“For too long, federal agencies have used the threat of legal action based on ‘novel theories of liability,’ like those that started this case, to coerce Mississippi and other states into adopting their preferred policies and budget priorities,” said Attorney General Fitch. “This opinion is a good reminder to Washington that the people have the right to speak through their state elected leaders to set their own priorities.”
Stewart Rutledge, Chairman of the Mississippi Department of Mental Health, said the Magnolia State took a risk in standing up to the U.S. Department of Justice and appealing the lower court’s ruling.
“Mississippi chose to fight and we fought for our citizens who desperately need mental health services. Conversely, the US Department of Justice spent the last twenty years bleeding mental health systems nationwide in bare pursuit of a win,” said Rutledge. “Mississippi took a huge risk standing up to this bullying, but with this victory, Mississippi – and the rest of the states – can put their full resources back toward serving our fellow citizens in need.”
Wendy Bailey, Executive Director for the Mississippi Department of Mental Health (DMH) says the Department has focused heavily on the availability of community services for more than a decade. Those services include intensive care within the community and the need for inpatient services at a state hospital.
“We remain strong in our mission and commitment to the people we serve. DMH is inspired by the future and encouraged by the ways we can continue to partner with people, families, organizations and communities for the benefit of the people we serve,” said Bailey. “We are committed to maintaining that progress and supporting a better tomorrow for Mississippians with mental illness, substance use disorders and intellectual or developmental disabilities.”
Bailey indicated that DMH would be sharing FY2023 data in the coming weeks and how those services and others have impacted Mississippians in the last year.
Joy Hogge, Executive Director for Families as Allies, wonders if those receiving care will also come out on the winning side.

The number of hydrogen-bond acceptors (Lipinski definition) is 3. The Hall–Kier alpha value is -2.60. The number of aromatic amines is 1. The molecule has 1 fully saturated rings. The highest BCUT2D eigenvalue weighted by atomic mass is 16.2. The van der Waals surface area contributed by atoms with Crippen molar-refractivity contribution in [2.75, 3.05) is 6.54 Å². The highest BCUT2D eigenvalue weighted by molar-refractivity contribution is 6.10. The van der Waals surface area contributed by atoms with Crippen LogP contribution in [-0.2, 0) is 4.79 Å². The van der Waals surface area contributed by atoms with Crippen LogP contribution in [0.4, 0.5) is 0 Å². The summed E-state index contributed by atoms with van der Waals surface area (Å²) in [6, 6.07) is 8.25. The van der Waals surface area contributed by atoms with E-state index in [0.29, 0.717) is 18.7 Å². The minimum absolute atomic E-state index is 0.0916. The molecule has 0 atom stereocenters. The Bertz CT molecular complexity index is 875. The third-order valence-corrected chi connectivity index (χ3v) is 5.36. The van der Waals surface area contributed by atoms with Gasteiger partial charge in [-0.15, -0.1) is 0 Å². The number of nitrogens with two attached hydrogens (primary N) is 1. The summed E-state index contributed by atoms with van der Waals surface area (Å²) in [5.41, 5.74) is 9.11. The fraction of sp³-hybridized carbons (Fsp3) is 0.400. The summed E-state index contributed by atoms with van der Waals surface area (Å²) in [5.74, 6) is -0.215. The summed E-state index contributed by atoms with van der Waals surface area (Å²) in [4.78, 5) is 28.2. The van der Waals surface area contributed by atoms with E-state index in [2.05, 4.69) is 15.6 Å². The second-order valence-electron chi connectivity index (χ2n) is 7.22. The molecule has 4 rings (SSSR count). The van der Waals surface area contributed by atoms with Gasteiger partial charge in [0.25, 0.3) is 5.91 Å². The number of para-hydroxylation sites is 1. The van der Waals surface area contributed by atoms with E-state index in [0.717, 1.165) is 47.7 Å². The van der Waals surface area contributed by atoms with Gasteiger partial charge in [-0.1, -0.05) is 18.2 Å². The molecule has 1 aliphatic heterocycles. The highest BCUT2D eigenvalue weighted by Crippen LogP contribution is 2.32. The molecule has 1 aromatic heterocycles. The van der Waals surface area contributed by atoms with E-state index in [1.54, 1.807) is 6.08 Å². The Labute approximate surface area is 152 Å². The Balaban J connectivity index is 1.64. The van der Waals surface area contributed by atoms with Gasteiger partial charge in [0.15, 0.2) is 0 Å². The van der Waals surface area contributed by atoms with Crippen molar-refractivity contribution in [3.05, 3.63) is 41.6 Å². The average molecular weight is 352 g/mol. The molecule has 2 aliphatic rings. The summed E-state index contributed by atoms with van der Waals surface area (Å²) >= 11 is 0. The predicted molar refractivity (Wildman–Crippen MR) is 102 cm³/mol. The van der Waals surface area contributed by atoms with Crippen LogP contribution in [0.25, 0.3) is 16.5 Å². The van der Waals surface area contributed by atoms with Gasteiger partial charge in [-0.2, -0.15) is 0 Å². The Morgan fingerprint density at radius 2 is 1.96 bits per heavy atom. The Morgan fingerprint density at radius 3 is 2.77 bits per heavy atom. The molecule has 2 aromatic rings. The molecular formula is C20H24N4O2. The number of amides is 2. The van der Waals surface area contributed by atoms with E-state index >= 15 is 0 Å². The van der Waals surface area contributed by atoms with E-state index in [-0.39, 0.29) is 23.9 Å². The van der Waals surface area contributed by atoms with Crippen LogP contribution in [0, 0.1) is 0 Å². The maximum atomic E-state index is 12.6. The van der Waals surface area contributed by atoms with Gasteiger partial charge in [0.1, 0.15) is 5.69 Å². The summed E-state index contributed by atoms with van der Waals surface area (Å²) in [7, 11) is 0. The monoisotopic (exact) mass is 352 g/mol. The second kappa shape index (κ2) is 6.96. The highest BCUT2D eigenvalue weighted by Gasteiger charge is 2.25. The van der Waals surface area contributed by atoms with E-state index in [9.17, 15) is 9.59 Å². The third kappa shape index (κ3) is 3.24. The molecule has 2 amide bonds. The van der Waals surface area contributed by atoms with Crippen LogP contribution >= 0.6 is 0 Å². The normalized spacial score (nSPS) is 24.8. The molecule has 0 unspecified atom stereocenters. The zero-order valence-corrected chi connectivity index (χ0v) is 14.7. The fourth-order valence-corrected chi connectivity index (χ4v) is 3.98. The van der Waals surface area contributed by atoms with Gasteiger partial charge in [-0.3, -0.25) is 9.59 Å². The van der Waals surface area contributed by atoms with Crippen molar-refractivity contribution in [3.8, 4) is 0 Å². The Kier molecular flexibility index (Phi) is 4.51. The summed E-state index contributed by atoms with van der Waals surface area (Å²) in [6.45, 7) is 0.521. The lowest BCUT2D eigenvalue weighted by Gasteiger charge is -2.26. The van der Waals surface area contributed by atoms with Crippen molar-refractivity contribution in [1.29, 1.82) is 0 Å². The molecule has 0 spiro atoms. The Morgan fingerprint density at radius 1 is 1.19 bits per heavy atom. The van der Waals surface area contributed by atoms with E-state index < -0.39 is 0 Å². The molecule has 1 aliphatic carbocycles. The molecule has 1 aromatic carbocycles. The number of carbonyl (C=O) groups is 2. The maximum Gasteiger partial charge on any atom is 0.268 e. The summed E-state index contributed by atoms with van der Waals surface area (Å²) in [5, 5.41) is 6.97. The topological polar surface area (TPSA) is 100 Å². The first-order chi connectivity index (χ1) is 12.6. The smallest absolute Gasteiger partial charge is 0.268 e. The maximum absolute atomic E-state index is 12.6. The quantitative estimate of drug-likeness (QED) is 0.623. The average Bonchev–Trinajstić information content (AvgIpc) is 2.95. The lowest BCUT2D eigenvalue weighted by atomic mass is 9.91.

Hogge, who was practicing psychology in Texas during the 1980’s and 1990’s, said much of the requirements proposed in the suit were things being implemented in that state during that time. She said when she first heard about the lawsuit, she was optimistic for change. Hogge told Magnolia Tribune she was surprised at the state’s response.
“There are some promising things that have happened as a result of the lawsuit, services that have been added and reporting on what services are effective are good things,” said Hogge.
However, she said individuals directly impacted by mental healthcare services continue to be left out of the conversation.
“The fact that people with mental illness and their families have not been at the table throughout this lawsuit, that is very concerning and would be something I would hope to see changes to,” said Hogge. “The system itself is deciding what will happen, versus it being driven by people honestly saying what the needs are. There has been progress, but I think it is still pretty provider driven.”
Hogge went on to say that there are a lot of people within the mental health system who are providing direct services, attempting to give the best care possible under the guidelines of the lawsuit. Her skepticism remains as to whether DMH will continue the practices they were implementing under the lawsuit that was positive for those receiving care.
“It [mental healthcare] in Mississippi looks good on paper, but in reality, it looks different. I’m just not sure this is going to be any different now,” said Hogge.
Is the Case Over?
The Fifth Circuit opinion was issued by a three-judge panel. The U.S. government has two choices should it wish for further consideration of the suit. It can move to have the case heard by the entire Fifth Circuit, called an en banc hearing, or it can appeal the decision to the U.S. Supreme Court.